News: XPO Logistics continues to close facilities. The CEO has openly expressed an interestin selling off parts of the company which reached its large size mostly through acquisitions. XPO Logistics has stated that their goal is to focus on growing revenue with US LTL Services.
Outcome: There is no proposed timetable for XPO to begin ramping up their LTL arm. However, with most saying 2020 will have no shortage of dry van space, if XPO increases capacity – this can only help reduce prices across the market further.
News: IMO 2020 – everyone has heard about it. It is finally in effect – the purpose of the new regulation is aimed at cutting sulphur oxide emissions. There are two main ways ships can meet the reduced sulphur oxide regulations: 1) Install “scrubbers” which are essentially an exhaust cleaning system; 2) Switch from bunker fuel to a cleaner, low sulphur diesel fuel.
Outcome: There was an initial spike in compliant fuel, but the price levelled out by mid-January. While there were many large ocean freight companies fighting the regulation and asking for it to be postponed, iterating the costs to comply would disrupt the entire market and bankrupt them, there is little evidence of that coming to fruition 2 months into the new regulations. There is no reason at this time to assume there will be a shortage of compliant fuel, however the new fuel is more costly overall and ocean liners are planning to pass those expenses onto shippers. Maersk has already increased their Fuel Surcharge rates to go into effect March 1, 2020. Others are saying they will follow suit but have not announced the rate amount or when they plan to implement a higher fuel surcharge.
News: January 2020, FedEx and UPS began charging a $24 fee on packages over 50lbs; this fee was previously on packages over 70lbs.
Outcome: The $24 fee you will see on 50lbs and up packages is just the immediate effect. All eyes are on the next fee that will crop up as the two small pack juggernauts continue to fine-tune their fees to match the costs associated with ballooning e-commerce demands.
News: North American Rail volumes plummeted entering 2020. According to the Association of American
Outcome: Rail costs have more or less bottomed out for commodities and are about as low as possible for cargo. While capacity is wide open and prices are low, this is more of a return to the market we saw before the capacity crunch of 2018. Intermodal typically only experiences large gains when LTL and Truckload reach negative capacity and peak prices.
There has been much talk of Supply Chain disruptions because of the Coronavirus outbreak in China. However, no transportation mode has been affected like Air Freight. Approximately 70 airlines have
canceled international flights to parts of China, and another 50 reduced operations, overall there has been about an 80% reduction in air freight capacity by international carriers. Air freight capacity for Chinese carriers has diminished by 40%. In only 5 weeks China went from 3rd highest inbound/outbound flights to 25th. The vast majority of Air Freight entering China is carrying much needed medical supplies, but the factories are not producing the levels of items for outbound freight they were just a month ago. This is leading to higher prices across the board as planes have to fly into China and sit until they can book cargo to fly out of China or they have to fly empty to the next available shipment.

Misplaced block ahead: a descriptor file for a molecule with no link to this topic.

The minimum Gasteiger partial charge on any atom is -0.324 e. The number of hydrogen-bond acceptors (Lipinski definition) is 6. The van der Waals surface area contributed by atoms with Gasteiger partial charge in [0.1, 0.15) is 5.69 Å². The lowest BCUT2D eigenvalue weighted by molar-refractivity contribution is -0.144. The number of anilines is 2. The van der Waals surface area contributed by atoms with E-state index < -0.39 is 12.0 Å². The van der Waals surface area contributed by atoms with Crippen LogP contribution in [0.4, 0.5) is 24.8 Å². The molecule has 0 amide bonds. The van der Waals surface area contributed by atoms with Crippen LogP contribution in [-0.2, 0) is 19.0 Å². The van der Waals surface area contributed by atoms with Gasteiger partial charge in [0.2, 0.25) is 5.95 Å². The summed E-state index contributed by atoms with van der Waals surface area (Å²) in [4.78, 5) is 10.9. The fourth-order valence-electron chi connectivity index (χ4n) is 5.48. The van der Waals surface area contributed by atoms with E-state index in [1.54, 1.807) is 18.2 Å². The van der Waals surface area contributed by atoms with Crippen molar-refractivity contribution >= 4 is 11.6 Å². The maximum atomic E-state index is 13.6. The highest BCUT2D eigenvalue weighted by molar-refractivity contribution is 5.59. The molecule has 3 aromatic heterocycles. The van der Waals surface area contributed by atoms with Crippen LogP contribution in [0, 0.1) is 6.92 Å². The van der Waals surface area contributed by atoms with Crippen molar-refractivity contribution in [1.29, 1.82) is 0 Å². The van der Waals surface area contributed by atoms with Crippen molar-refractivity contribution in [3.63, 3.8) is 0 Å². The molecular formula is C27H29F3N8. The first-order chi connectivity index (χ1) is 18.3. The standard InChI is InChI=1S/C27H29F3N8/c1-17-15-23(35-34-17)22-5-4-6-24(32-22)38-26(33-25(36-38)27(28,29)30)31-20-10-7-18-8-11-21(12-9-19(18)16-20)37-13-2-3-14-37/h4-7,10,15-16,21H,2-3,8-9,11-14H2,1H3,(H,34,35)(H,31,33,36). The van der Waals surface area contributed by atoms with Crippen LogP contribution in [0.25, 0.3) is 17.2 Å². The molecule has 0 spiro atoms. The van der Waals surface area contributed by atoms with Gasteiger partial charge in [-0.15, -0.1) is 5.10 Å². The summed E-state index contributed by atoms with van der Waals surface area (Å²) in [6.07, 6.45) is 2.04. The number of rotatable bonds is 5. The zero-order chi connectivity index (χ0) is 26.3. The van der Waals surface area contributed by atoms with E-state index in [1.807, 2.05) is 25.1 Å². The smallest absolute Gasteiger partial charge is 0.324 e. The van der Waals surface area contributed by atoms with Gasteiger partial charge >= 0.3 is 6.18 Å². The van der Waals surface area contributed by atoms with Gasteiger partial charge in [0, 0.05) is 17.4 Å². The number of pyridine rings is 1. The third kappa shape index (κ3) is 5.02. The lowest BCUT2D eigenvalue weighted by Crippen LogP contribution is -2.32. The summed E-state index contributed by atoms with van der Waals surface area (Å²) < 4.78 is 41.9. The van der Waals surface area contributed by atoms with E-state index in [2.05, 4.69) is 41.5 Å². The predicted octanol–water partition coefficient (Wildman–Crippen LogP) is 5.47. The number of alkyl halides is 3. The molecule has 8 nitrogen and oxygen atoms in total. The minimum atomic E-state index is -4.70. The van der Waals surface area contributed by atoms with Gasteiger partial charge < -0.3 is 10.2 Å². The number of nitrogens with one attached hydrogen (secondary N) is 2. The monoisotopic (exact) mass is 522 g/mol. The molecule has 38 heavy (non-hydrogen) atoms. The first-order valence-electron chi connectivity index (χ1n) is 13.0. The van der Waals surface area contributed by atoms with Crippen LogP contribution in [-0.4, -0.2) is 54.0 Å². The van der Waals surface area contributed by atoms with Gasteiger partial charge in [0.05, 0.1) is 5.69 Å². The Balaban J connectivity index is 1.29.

The numbers for the 2019 Q4 are in and they illustrate what was already no secret – it was a terrible quarter for Truckload earnings. A year of weak rates and excess capacity culminated into a dismal year overall. Many carriers went into bankruptcy but not enough to significantly move the needle on capacity. Enter January & February – the middle of the winter rut when demand is historically at its lowest and carriers cannot wait for some new signs of life in their industry.
Some Experts Believe There is a Capacity Crunch Right Around the Corner. A capacity crunch happening soon is against the current wave of thought, however we aren’t dealing with an industry that has a lot of moments in perfect harmony. There seems to be Excess Capacity or No Capacity – that is the new trend. Peaks and valleys have replaced rolling hills.
Keep in mind produce season hits full swing in May. If the coronavirus is tamped down by the end of March, factories in China are going to ramp up production to make up for what was lost while the flu-like disease ravaged the country. This extreme increase in output will begin hitting the US ports by mid-April, beginning of May. Finally, the new housing construction season begins in March and April as well. While the rest of the economy continues to grow at a slow, but steady pace - produce season, ports full of Chinese goods, and the housing construction season will all hit within a few weeks of each other. Keep in mind there is still a driver shortage. The truckload market can’t respond to large upswings in demand very well which leaves them to push prices up and up.
DOE Price/Gallon: This is the national average for diesel fuel prices across the United States. There is no reason to believe in a large fluctuation in this price in the near future.
LTL PPI Value Change Graph: The Producer Price Index measures trends in pricing from the perspective of sellers not buyers. It is the culmination of thousands of data points compiled by the Bureau of Labor Statistics. There is no reason to believe the current trend will change in the near future.